It’s important to have goals and targets – in business and in life – and setting meaningful Key Performance Indicators (KPIs) in the customer service setting is the key to going the extra mile for clients and getting the most out of customer service training and people development. KPIs are the goals used to measure a team’s overall performance. For example, larger call centres would set KPIs around call volumes, abandonment rates, call durations etc., while smaller centres focus on more qualitative KPIs, such as improved customer satisfaction scores or first-time resolutions. These need to be clearly established for any customer service training programmes to be effective, as they will help the trainer create a truly bespoke experience, tailored to the company’s needs.
However, choosing the right KPIs requires a good understanding of what is important to the organisation, which often depends on the department in question. So for customer service leaders, it is critical that we make the connection between what we want our people to deliver and the values we hold during programmes in customer service. “Don’t lower your goals to meet the level of your abilities, instead raise your abilities to meet the height of your goals” is a great mantra to adopt here!
It’s important that your KPIs are established during your people development and customer service training. They must then be communicated in a way that helps staff appreciate their purpose and merit, otherwise they won’t have any affiliation with the company’s values or any inclination to provide a remarkable customer service experience. It’s far too common for KPIs to be communicated from ‘the top down’, with little or no input from the people who are actually out there delivering them on the frontline. Handing everyone a sheet of A4 and telling them “Here are your targets – see you at your next appraisal” won’t boost employee motivation or improve customer care. There has to be ‘buy in’ from the outset – your staff need to embrace the organisation’s values through the KPIs they’re working to each and every day for results to be realised and a great customer service experience to become the norm.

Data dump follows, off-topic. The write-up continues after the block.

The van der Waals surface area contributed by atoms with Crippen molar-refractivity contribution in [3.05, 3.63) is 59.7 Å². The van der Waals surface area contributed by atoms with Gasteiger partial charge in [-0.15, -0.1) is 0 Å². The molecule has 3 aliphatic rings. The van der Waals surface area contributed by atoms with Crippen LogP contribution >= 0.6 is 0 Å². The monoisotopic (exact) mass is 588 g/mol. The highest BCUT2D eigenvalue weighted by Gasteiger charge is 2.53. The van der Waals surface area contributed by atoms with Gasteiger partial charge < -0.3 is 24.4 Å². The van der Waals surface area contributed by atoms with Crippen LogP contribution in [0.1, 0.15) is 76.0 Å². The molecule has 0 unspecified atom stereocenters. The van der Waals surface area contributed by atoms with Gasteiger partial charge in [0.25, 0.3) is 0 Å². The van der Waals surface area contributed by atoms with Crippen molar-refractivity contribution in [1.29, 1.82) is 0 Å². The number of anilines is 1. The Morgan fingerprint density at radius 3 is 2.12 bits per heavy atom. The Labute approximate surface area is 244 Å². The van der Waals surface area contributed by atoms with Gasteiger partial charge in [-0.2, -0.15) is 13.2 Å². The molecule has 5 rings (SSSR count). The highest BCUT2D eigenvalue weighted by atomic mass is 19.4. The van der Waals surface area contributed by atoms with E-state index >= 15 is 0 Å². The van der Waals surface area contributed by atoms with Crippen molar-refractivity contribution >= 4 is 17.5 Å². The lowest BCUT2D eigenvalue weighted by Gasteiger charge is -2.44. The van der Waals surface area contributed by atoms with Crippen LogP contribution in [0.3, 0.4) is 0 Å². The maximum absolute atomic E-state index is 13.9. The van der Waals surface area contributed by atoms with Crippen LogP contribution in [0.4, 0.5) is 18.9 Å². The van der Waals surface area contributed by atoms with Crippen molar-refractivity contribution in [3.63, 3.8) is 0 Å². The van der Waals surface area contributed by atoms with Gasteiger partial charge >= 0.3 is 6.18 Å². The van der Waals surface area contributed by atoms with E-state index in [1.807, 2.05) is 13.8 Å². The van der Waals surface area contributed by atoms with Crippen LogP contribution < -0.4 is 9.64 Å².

More importantly, management have to be as engaged as possible with their staff, ‘walking the talk’ and modelling the KPIs they expect their staff to follow, so that they’re aware of what’s happening on the frontline and thus able to make informed decisions about the organisation’s customer service experience in the future. This way, staff will be both keen to follow their KPIs and more engaged during their customer service training programmes.